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7 CommentsLeave a comment

  • I read this post nodding my head and saying out loud: Yep. Yep. Yep. Breastfeeding is really hard. Not only the time it takes from your day but also the latching process is tough. I was bruised and full of bumps during the entire process. Yet, I’d recommend it in a heart beat. Life is funny like that!

    • Becca, I feel the same way…I am grateful my body is allowing the breastfeeding process to work and despite the challenges, I’m so thankful. My son (now 2) wouldn’t nurse for anything. I pumped for 6 months, and that presents its own challenges! Until I did BF, I had no idea how hard it really can be…I have an all new respect for nursing mamas.

  • Wow, you really nailed it! Even with my ninth baby, every single thing you wrote held true. I couldn’t believe how hard this “natural” process was with my first baby, and it only got slightly easier even with experience. I really wish I had read this article with my first, because I felt like a nursing failure quite often even though I did successfully nurse him. 😛

    • I’m struggling to balance two children. I gained a whole new respect for parents after having one child. I gained a whole new level of respect after having a second child. Nine children…you ROCK! Glad to hear though that nursing remains an interesting experience even after you’ve done it with one child. I’m not planning on any more, but if I do and I run into more challenges (or different ones) I won’t be alone, that’s for sure.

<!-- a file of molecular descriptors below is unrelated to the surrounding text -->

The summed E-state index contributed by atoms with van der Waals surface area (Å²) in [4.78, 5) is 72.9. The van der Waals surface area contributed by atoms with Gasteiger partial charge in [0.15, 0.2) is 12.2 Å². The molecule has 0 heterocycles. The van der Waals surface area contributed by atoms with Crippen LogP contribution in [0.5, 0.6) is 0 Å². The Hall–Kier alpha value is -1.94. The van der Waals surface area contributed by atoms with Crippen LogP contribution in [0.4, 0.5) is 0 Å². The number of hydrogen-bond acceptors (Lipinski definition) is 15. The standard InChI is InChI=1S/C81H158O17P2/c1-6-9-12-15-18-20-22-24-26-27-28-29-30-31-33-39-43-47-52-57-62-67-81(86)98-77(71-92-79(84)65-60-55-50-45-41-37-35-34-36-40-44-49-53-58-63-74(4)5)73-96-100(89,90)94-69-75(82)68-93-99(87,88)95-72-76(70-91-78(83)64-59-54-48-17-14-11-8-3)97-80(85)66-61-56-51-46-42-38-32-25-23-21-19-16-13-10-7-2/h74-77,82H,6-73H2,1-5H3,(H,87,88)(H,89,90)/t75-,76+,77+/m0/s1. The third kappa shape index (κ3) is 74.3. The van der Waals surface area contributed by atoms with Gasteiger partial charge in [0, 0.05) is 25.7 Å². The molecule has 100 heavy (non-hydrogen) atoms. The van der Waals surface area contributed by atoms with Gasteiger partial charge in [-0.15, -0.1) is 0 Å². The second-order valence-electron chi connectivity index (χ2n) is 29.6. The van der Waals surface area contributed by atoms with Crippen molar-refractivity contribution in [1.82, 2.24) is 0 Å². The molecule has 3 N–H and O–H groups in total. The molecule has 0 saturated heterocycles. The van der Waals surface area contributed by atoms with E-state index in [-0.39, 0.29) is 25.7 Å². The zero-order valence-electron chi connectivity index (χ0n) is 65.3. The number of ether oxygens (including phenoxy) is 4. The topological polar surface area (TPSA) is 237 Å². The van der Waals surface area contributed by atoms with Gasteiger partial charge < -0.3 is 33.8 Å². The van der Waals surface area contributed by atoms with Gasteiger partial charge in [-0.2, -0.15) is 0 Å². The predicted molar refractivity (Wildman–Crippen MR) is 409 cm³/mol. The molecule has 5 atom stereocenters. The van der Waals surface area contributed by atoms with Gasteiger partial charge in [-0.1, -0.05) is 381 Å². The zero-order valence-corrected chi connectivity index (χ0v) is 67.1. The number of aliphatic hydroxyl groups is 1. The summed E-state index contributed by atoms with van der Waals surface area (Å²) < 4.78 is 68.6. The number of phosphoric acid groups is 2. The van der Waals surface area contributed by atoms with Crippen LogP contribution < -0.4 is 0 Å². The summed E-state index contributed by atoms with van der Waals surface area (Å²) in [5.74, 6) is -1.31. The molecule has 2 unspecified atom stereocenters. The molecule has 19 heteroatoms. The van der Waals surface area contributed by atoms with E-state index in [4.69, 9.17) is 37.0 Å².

• I am nursing my son, who is 4 and a half months. He is a full time nurser and won’t accept a bottle either. My daughter is 4 and had this same issue. She finally accepted the bottle at 5 months but it took a lot of “convincing”…
    As stated above I have tried everything to get him to take the bottle but he just won’t. This time around I know that he won’t be nursing forever and I am just trying to enjoy our intimate time together.

    With my daughter I was always self aware while nursing her in public. I would try to find a private spot, go to my car, to a restroom etc. With my son I have become more comfortable with it and will pretty much nurse anywhere in public. Of course with a cover.. I don’t make eye contact with people when nursing in public because I don’t want to see any reactions. Negative especially. My baby has to eat and that’s that!

    • Lisa, at 6 1/2 mths, I still can’t get my girl to take a bottle. I do tend to still try to feed her in the car when we’re out, but I have fed her with a cover in stores, restaurants, etc. I try to avoid eye contact too — it’s amazing how “funny” people are in this day and age about breastfeeding (look at the breastfeeding Sesame Street controversy Mommy B just discussed on her local TV news station). I’m glad for the ability to feed my daughter, but I do wish it were easier sometimes!